Alexander Scholars

XI: Size Doesn’t Matter

20th September – Eleven days to go until the 2,348th anniversary of the Battle of Guagamela. But wait; I am publishing this on the 21st. Why so? Read on. Yesterday’s question was, ‘What was the size of the Macedonian and Persian army?’

Here is what the sources say:

Arrian
Macedonian army (A.III.12.5)
– Cavalry 7,000
– Infantry c.40,000

Persian army (A.III.8.6)
– Cavalry 40,000
– Infantry 1,000,000
in addition (Ibid)
Scythed chariots 200
Elephants c.15

Curtius
Macedonian army
– Cavalry not given
– Infantry not given

Persian army (IV.12.13)
– Cavalry 45,000
– Infantry 200,000

Diodorus
Macedonian army
– Cavalry not given
– Infantry  not given

Persian army (D. XVII.53)
– Cavalry 200,000
– Infantry 800,000
in addition (Ibid)
Scythed chariots 200

Justin
Macedonian army
– Cavalry not given
– Infantry not given

Persian army (J.XI.12)
– Cavalry 100,000
– Infantry 400,000

Plutarch
Macedonian army
– Cavalry not given
– Infantry not given

Persian army (Life 31)
– Cavalry not given
– Infantry 1,000,000

Yesterday, when I compiled these figures, one thing about them struck me, and it became the reason why I am publishing this post a day late. Namely, only Arrian gives the number of Macedonian cavalry and infantry.

A confession: To find the figures, I opened my copy of Arrian et al and skim read the relevant section until I found them.

After I had finished, I was so surprised that none of the others gave the size of the Macedonian army that I feared that actually, they had done so, and in my haste I had passed them by.

Today, I had to take a day off work to go to the dentist, so I used some of the spare time to properly read each source’s account of Alexander’s journey from Egypt to Babylon just to make sure that I didn’t miss their account of his army’s size given perhaps early, perhaps later than the battle itself in the text.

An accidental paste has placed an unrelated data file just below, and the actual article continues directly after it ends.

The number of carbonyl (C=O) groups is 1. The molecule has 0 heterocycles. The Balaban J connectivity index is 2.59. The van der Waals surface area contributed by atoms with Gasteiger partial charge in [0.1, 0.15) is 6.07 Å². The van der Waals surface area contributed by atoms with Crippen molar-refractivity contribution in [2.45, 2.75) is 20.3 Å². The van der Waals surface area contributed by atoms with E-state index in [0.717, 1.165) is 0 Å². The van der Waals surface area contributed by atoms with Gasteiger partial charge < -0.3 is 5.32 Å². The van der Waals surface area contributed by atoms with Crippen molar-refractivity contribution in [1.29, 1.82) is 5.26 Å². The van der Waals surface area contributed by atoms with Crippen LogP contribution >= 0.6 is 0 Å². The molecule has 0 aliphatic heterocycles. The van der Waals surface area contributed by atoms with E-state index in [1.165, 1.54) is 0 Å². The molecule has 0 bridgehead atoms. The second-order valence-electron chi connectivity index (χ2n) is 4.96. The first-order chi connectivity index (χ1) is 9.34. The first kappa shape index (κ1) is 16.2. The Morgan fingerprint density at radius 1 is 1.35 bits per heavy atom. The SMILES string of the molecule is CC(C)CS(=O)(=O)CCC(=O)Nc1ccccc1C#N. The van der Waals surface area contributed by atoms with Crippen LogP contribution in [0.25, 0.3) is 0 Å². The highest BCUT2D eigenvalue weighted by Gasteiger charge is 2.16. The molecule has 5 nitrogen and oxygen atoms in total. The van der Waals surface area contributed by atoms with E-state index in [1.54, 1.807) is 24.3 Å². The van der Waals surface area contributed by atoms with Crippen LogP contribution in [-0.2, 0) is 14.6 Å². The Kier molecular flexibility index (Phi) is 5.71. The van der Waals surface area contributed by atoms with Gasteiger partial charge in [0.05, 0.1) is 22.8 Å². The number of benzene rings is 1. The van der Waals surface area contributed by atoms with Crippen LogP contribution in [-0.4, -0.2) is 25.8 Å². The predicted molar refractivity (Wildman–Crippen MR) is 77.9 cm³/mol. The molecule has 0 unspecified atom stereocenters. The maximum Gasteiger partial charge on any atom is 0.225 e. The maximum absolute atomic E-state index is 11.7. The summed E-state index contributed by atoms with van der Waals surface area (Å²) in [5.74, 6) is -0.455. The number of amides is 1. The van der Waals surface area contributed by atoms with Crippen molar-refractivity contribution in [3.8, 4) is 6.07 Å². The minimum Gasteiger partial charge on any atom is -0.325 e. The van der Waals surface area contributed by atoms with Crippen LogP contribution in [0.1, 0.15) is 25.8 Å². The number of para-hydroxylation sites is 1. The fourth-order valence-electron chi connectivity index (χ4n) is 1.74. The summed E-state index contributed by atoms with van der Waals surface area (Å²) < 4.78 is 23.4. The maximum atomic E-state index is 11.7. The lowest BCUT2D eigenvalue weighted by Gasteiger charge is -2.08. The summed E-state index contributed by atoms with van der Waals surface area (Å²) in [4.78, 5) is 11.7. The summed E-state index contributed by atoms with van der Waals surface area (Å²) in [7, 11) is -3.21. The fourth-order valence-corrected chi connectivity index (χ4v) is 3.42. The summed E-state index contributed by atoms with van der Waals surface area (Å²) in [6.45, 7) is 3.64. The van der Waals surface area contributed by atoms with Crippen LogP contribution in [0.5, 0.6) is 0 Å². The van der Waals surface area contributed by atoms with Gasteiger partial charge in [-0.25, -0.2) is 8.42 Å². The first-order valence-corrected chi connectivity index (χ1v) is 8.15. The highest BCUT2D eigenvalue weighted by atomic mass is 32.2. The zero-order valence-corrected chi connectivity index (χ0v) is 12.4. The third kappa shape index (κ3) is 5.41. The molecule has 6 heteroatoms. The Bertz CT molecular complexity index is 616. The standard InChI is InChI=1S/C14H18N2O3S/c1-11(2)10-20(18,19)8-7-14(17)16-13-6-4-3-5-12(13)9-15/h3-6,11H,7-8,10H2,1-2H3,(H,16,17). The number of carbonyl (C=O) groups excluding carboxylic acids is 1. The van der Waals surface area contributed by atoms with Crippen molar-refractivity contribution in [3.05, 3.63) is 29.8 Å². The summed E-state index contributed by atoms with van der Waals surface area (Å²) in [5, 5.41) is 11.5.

In case you are wondering which sections of the books I covered:-

  • [Arrian III.6.1-16.4]
  • Curtius IV.9.1-V.1.23
  • Diodorus XVII.53-64
  • Justin XI.12-14
  • Plutarch Life of Alexander 31-35

The outcome of this exercise was that I discovered that, no, I had not missed anything out; it is indeed only Arrian who tells us the size of the Macedonian army. I am at a loss to say why.

Given that nearly all the sources – Curtius, of all people, being an honourable exception? – over inflate the size of Darius’ army, I wonder if the writers somehow wanted us to focus on the Persians as a horde, as the ineluctable wave, the seemingly invincible force that Alexander somehow managed to overcome in order to achieve glory.

Perhaps. But I have to admit, it’s not a feeling I get from the texts.

That aside, one thing can be said with certainty – or as much as history ever allows: the Macedonian army was greatly outnumbered at the Battle of Gaugamela. Despite this, it managed to achieve a stunning victory. The question of how this happened will be the focus of an upcoming post.

Categories: Alexander Scholars, Arrian, Diodorus Siculus, Justin, Plutarch, Quintus Curtius Rufus | Tags: | Leave a comment

XII: Where and Why Gaugamela?

19th September – just 12 days to go until the 2,348th anniversary of the Battle of Gaugamela, which took place on 1st October 331 BC. It was the second and decisive battle in the war between Alexander and Darius III. The winner would take all.

To celebrate the anniversary, I have decided to write twelve posts, one every day, and each comprising of a single question and answer relating to an aspect of the battle.

***

Did I say single? Ha ha. I’m touched that I thought I would stick to that rule, so let’s kick off with two questions:-

Where was Gaugamela? And why was the battle fought there?

***

Where was Gaugamela?

The map below comes, of all places, from an article on LinkedIn titled 5 Things every start up CEO can learn from the battle of gaugamela. I haven’t read it but if you would like to you can do so here.